Over the years, he leant support to a range of lawyers’ organisations and advocacy causes. He more recently become involved in the Myanmar Muslim Lawyers Association, although it seems that he did so only out of a sense of necessity and the need to defend the basic rights of Muslims.

In August 2016, U Ko Ni was particularly concerned when I spoke to him on the phone about the current situation. I had never heard him talk in such pessimistic tones before, his concern for people’s safety, human rights and security paramount. He warned that it was not safe for locals to be talking in public forums about constitutional or human rights issues, but encouraged us to continue to do so.

In November 2016, myself and colleagues visited U Ko Ni at his new office. He was so proud to welcome us and we discussed many constitutional issues at great length that day.

It has been a privilege and honour to sit at the feet of great legal minds such as U Ko Ni. More than once he would go out of his way to buy books for me that he knew I was looking for.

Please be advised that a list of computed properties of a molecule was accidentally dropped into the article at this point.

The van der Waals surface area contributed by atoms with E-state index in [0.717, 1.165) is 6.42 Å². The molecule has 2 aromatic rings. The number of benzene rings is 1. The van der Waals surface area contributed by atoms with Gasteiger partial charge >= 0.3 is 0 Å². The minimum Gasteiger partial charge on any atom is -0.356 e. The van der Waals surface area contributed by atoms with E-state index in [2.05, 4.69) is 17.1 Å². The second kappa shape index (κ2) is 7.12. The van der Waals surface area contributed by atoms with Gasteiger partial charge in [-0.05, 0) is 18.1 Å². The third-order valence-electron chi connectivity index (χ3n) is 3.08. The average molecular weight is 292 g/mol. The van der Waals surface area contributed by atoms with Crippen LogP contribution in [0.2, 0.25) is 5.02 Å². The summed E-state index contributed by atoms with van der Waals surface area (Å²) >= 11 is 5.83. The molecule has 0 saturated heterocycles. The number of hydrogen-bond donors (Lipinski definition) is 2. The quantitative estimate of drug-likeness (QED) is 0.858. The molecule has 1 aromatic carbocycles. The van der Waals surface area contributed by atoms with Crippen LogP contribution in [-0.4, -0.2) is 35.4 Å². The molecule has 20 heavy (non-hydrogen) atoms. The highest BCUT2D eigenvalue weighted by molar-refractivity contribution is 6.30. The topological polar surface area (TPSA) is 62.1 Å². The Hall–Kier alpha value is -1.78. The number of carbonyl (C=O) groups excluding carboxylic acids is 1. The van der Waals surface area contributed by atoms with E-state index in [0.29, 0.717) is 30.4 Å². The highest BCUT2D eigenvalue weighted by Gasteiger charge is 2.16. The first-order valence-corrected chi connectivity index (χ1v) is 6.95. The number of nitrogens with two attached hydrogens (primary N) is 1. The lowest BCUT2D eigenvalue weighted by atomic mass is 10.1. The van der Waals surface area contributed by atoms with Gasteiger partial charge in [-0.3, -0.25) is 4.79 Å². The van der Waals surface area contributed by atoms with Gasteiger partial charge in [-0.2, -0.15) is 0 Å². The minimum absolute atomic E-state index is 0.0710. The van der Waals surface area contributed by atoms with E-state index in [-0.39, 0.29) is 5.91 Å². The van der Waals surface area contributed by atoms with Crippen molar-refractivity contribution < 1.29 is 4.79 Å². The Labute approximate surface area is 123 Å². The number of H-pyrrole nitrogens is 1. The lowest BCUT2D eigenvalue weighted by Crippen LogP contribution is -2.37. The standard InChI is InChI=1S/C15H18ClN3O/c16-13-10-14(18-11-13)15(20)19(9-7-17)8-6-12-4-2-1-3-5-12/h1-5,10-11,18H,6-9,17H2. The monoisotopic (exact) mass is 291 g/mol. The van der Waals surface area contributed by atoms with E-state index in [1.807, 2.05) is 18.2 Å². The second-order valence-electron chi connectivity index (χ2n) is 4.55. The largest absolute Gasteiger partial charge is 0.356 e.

There are many other things that can be said about U Ko Ni. He was also a devoted family man, husband, father and grandfather. He was not only concerned about the future for his children, but also for the future of Myanmar as a country.

When preparing the book Islam and the State in Myanmar, I briefly profiled several prominent Myanmar Muslim figures of the past who made substantial contributions to the history of Burma, such as U Raschid (who served in several government positions during the period of parliamentary democracy 1948-1962 before being imprisoned twice for several years during the socialist era) and U Razak (who was assassinated along with General Aung San on 19 July 1947).

I did not mention contemporary figures such as U Ko Ni, despite him becoming a key voice in the period of democratisation in Myanmar. It seems far too early to have to write a tribute for a man who should have been a voice for legal reform in Myanmar for many years to come.

U Ko Ni needs to be remembered alongside some of the great legal minds and Muslim public figures in Myanmar’s history. He was a respected and prominent legal advisor who knew the personal risks that speaking out entails in a majority-Buddhist country emerging from decades of military rule.

Now more than ever, Myanmar needs more voices like U Ko Ni.

This tribute is based on my audio recordings and field notes of in-depth interviews with U Ko Ni over the past few years.